SANEF Condemns the Violent Disruption of Journalist Book Launch and the Increased Attempts to Refer to Journalists as “Stratcom”
10 April 2019
SANEF strongly condemns the violent disruption of journalist Pieter-Louis Myburgh’s “Gangster State” book launch at Exclusive Books, Sandton, Johannesburg last night.
Video footage of the incident shows that protestors wearing t-shirts displaying the logos of the ANC and SANCO, destroyed copies of Myburgh’s book. They loudly chanted “Ace, Ace” and prevented the event from taking place. Pages of the books were torn apart page by page.
This flagrant suppression of freedom of speech has no place in our democracy and we welcome the condemnation issued by the ANC. We however call on the ANC and SANCO to take the relevant steps to conduct internal discipline and corrective action against those responsible. The call by the ANC Free State Youth League to host a “burning” ceremony referring to the same book is deeply disturbing and needs urgent redress by the party.
We again encourage all members of the public, those in business, politics and in communities to make use of democratic institutions like the media, the courts or regulatory bodies to air their grievances with Myburgh and his book – but not to resort to acts of censorship.
The burning of books, and for that matter any literary material, has no place in a democracy where free speech and access to information is a constitutionally protected right.
Further, SANEF is perturbed by the increasing use of the term “Stratcom” to describe journalists.
In the past few weeks, the ANC and EFF have both referred to journalists these parties disagree with as supposedly belonging to “Stratcom”. In the most recent case, the ANC issued a statement labelling Pieter-Louis Myburgh “Stratcom” for writing his book on Ace Magashule.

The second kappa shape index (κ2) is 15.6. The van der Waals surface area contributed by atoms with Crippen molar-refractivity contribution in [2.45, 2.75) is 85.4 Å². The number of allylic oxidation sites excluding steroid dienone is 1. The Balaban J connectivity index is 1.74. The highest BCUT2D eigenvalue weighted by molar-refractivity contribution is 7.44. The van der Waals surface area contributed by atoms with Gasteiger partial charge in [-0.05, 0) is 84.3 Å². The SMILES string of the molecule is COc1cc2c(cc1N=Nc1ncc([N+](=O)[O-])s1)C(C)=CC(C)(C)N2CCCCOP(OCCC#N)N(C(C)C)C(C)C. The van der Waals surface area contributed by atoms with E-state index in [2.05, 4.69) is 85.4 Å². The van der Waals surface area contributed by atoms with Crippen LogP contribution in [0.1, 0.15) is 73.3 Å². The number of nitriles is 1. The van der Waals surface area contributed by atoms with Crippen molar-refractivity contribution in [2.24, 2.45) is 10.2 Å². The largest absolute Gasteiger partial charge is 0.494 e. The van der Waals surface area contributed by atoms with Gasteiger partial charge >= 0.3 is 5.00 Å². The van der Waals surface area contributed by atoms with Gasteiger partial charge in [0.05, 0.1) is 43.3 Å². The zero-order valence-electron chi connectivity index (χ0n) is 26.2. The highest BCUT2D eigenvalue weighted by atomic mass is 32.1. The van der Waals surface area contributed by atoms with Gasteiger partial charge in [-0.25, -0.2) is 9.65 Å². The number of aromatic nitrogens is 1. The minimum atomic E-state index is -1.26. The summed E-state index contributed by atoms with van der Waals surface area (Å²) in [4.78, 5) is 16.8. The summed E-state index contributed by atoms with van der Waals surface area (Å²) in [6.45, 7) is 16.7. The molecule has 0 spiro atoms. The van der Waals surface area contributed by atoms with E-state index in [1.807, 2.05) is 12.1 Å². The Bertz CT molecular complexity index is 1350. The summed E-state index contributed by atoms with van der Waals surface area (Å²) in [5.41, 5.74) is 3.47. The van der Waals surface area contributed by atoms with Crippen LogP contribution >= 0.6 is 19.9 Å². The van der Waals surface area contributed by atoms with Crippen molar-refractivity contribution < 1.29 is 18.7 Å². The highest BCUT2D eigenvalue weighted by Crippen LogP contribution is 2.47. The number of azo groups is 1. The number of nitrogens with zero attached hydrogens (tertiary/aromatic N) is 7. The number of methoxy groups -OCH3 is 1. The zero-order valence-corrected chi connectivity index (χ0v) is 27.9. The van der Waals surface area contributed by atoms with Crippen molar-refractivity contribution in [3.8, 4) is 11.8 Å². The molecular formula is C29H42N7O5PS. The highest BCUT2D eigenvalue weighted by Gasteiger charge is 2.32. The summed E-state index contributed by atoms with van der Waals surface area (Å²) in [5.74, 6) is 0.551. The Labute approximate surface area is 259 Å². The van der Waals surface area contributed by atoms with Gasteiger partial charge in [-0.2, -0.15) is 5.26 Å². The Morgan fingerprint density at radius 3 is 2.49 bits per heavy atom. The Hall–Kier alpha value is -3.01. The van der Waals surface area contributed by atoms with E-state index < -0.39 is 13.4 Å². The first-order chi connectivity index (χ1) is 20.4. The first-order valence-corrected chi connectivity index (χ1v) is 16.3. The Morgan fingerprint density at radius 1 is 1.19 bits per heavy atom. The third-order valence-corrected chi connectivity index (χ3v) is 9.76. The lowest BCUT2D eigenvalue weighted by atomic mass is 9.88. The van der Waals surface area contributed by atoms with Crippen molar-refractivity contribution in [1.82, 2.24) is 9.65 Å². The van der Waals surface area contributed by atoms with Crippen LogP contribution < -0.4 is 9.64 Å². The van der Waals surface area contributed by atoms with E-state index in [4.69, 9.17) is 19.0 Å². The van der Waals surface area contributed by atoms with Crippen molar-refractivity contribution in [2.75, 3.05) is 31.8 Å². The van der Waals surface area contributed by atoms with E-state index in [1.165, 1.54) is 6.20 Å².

In April last year, titles in the Independent Media group labelled journalists reporting critically on the company’s chairperson Iqbal Survé as “Stratcom” members.
Stratcom was the name of a dirty tricks unit that operated under the apartheid State Security Council. The Truth and Reconciliation Commission (TRC) heard evidence from former Stratcom members about how they would infiltrate media houses and use the media to spread disinformation about struggle leaders like Winnie Madikizela-Mandela.
This disinformation led to the death of activists and the manipulation of the truth to suit the National Party’s agenda.
Calling a journalist “Stratcom” implies they are paid by the state’s security agencies to distort the truth or spread disinformation. It is an incredibly dangerous trend to refer to journalists you don’t agree with as “Stratcom”, without evidence that they are corrupt or involved in nefarious activities. It casts doubt on the media industry as a whole and puts the safety of journalists at risk.
SANEF urges politicians and businesspeople who are unhappy with the work of journalists to make use of the available regulatory mechanisms at the Press Ombudsman of South Africa or institute civil defamation proceedings in the country’s courts instead of attempting to taint journalists with a Stratcom-brush.
Issued by Kate Skinner, SANEF Executive Director, 10 April 2019